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Everybody got together on that day as one brother

Written By: - Date published: 8:45 am, August 27th, 2020 - 32 comments
Categories: law, law and "order", terrorism, uncategorized - Tags: ,

I thought that the sentencing of the Christchurch Mosque mass murderer would be something of a circus and do nothing but open up old wounds and allow the person in the dock to spread his message of hate.  But so far it has been a cathartic event and has given the victims the ability to vent their feelings.  And it has provided a chance for us to reinforce our solidarity with our Muslim brothers and sisters.

The messages delivered to the murderer have run the full gamut.

Jana Ezat, whose son Hussein Al-Umari was one of those murdered, found it within her heart to forgive the killer.

From Radio New Zealand:

I decided to forgive you … because I don’t have hate. I don’t have revenge,” she said directly to the terrorist.

In our Muslim faith we say . . . we are able to forgive, forgive.

I forgive you. Damage was done and Hussein will never be here so I have only one choice to forgive you.”

Others chose to ridicule him.

Abdul Aziz Wahabzadah was the person who grabbed an eftpos machine and ran after the killer.  He drew gunfire but the bullets missed.  He then grabbed a discarded gun and speared the side window of the killer’s car with it and forced him to flee.

After the arrest he asked the police to allow him to spend 15 minutes in a cell with the defendant to “see how much guts he has without a gun”.

From the Herald:

On Wednesday, he told … that his idea to breed hate between religions has failed.

“Everybody got together on that day as one brother,” he said.

He felt sorry for his family but felt nothing for the killer, saying he should feel grateful he didn’t catch him that day.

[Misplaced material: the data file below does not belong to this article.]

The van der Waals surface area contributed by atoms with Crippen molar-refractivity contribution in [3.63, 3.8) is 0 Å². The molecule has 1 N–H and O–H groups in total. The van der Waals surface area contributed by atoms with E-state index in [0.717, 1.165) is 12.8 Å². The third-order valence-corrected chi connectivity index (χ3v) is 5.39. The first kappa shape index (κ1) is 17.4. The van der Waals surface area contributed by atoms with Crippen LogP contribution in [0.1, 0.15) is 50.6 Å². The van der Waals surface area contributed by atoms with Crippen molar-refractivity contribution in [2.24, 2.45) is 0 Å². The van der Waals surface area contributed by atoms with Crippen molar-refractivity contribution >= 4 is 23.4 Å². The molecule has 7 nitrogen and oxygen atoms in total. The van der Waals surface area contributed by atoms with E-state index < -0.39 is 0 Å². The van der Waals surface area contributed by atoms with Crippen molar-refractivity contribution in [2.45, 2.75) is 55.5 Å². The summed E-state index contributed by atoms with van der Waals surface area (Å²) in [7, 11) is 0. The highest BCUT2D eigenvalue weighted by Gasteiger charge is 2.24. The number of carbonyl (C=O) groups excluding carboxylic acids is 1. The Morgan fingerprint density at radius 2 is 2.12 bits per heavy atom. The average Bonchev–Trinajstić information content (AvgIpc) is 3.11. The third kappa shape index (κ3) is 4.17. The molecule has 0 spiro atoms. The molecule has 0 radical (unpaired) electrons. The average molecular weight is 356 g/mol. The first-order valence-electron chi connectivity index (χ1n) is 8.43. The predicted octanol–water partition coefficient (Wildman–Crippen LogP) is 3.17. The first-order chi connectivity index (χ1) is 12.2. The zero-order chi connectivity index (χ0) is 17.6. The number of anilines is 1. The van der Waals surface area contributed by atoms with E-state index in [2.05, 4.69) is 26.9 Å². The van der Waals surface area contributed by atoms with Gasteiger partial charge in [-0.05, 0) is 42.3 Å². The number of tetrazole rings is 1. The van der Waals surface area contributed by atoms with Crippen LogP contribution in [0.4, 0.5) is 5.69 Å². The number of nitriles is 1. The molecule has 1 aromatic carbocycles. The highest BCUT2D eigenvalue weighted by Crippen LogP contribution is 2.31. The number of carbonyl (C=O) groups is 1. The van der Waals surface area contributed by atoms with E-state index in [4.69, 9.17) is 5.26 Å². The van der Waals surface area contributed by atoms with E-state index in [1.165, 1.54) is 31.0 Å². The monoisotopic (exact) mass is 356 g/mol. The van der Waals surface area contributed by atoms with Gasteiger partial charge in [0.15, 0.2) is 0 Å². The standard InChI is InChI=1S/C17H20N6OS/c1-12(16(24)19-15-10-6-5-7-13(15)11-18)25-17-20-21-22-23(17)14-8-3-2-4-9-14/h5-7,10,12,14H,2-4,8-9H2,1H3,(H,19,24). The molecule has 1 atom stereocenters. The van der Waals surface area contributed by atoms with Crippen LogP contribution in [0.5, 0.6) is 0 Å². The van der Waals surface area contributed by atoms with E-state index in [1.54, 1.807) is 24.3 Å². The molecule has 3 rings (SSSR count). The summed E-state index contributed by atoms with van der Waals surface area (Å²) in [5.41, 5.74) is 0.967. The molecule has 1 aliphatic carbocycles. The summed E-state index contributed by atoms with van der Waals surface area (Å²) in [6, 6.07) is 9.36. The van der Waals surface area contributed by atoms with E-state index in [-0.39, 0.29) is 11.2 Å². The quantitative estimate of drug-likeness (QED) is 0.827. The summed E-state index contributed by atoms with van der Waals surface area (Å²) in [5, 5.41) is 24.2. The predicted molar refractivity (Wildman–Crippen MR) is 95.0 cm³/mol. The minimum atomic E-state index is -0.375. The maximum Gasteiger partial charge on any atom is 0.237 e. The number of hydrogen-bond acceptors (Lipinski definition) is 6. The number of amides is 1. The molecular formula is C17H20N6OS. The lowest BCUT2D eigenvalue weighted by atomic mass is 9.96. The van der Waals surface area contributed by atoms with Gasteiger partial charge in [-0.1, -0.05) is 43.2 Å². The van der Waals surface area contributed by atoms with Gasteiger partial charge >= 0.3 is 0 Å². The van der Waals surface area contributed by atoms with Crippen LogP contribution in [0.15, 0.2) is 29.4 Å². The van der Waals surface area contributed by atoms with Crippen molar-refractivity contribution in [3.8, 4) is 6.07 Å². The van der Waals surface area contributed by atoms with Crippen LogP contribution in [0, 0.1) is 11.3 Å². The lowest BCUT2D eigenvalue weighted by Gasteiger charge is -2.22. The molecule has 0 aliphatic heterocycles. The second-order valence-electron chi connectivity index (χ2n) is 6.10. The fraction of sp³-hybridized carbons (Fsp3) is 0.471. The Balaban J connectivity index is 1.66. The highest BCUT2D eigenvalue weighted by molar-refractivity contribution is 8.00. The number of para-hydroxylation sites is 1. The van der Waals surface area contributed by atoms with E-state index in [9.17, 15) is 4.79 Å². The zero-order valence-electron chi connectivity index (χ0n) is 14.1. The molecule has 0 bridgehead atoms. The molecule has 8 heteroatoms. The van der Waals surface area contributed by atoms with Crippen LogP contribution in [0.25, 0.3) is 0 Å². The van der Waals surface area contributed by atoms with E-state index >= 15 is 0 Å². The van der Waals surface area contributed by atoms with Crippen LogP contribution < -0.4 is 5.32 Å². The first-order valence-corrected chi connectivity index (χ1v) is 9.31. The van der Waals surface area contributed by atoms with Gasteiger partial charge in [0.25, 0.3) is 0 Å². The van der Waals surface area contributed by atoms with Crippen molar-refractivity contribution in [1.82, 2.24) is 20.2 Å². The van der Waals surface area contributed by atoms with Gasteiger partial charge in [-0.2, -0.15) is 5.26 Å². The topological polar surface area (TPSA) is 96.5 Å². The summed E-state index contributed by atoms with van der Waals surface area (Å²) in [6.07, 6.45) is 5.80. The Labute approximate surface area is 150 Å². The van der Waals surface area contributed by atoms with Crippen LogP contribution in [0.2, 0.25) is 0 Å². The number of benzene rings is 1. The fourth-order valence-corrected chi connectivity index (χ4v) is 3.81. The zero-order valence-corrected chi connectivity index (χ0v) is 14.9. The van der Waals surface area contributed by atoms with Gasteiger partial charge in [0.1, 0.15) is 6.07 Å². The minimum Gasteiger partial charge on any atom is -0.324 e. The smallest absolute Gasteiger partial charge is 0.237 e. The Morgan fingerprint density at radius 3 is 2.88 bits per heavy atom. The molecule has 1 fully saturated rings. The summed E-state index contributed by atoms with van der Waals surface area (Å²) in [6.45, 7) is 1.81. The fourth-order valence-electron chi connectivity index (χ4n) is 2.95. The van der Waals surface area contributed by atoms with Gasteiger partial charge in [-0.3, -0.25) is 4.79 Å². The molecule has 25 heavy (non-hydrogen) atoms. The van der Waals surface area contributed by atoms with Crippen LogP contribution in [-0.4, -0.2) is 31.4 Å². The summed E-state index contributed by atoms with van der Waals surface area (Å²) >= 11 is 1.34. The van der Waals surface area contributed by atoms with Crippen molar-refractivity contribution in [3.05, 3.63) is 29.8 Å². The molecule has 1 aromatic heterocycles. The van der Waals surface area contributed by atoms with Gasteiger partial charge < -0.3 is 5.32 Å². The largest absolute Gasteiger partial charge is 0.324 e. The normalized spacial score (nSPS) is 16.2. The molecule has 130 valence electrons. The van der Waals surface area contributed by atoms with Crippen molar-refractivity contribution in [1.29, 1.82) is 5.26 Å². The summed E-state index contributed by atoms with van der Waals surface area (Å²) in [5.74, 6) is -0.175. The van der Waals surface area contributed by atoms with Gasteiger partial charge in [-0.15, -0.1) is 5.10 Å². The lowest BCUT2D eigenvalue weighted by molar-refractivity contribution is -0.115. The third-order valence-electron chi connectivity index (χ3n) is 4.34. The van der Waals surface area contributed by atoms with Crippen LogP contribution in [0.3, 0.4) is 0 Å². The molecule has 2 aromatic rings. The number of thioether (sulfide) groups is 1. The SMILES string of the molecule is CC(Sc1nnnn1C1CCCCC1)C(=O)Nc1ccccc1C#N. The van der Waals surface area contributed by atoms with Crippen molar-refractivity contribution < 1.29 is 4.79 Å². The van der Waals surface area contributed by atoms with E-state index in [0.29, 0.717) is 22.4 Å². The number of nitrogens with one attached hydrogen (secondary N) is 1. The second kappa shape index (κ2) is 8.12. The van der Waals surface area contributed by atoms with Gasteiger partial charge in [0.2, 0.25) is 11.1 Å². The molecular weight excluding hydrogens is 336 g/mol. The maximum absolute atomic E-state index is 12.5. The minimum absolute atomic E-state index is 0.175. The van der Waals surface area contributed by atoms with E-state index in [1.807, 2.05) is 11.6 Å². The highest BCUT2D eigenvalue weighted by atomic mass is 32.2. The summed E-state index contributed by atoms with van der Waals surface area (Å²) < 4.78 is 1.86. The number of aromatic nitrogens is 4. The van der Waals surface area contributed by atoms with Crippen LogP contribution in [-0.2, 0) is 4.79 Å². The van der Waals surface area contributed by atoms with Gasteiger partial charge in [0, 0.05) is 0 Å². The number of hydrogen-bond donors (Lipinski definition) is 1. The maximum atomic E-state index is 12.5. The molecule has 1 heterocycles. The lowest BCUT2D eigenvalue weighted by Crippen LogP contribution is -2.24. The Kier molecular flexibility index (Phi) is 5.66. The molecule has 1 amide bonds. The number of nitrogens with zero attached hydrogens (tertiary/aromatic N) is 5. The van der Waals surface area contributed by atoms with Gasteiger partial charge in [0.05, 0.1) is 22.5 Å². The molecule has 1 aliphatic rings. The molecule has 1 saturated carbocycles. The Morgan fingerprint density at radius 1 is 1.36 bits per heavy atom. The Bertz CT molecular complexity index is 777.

“It would’ve been a different story. The government would’ve saved a lot of money,” he said.

Wahabzadah ended by telling him: “Never forget these two eyes you ran from.”

As he left the courtroom, Justice Cameron Mander stopped him.

“Before you go,” the judge said, “I’ve seen the video and I want to acknowledge what courage.”

It prompted a spontaneous round of applause in the public gallery.

I have chosen these two examples as the most exceptional examples of the sorts of responses that have been given.  But every single victim has contributed to the hearing.  And I hope that this process has helped them with their healing.

There are reports this morning that the killer will not make any submissions.  Maybe the outpouring of grief and emotion have made him reflect.  If he does not speak this will be best.

The Sentencing Act provides that the Judge must impose the maximum penalty prescribed if the offending is within the most serious of cases for which that penalty is prescribed, unless circumstances relating to the offender make that inappropriate.  The maximum sentence for murder is life without parole.  I do not think that determining whether the killer’s actions can be categorised as the most serious of cases will be too difficult.

Update: he has been sentenced to life imprisonment without parole.

32 comments on “Everybody got together on that day as one brother ”

  1. Ad 1

    Total respect for all those I heard on RNZ yesterday giving their view directly to the killer.

  2. gsays 2

    I was mightily impressed with Jana Ezat's statement, that she was able to forgive her son's killer.

    The compassion and strength she showed, moved me to tears when I heard her speak.

  3. Anne 3

    Maybe the outpouring of grief and emotion have made him reflect.

    Oh, it made him reflect alright but more likely when it came to the crunch he is too much of a coward to make a submission.

    Always easy to be full of bravado before an event…

  4. anker 4

    Amazing testimonies. My heart goes out to all victims of this unthinkable event.

  5. Patricia Bremner 5

    The testimony which stayed with me was "Who is the other now?'

    May they all gain strength and peace.

  6. Enough is Enough 6

    [The killer] is evil personified.

    After today he will spend every living breath stuck in a grey dreary cell in Paremoremo isolated from the general prison population for his own safety.

    That existence is too good for him.

    [As a policy the site does not mention him by name – MS]

  7. bwaghorn 7

    We really should have a death penalty for extreme cases like , we put down dogs that bite .

    • Andre 7.1

      To me there's one argument against the death penalty that overwhelms any and every possible argument for it: places that have the death penalty sometimes apply it to innocent people. It's simply not possible to have enough safeguards against that happening.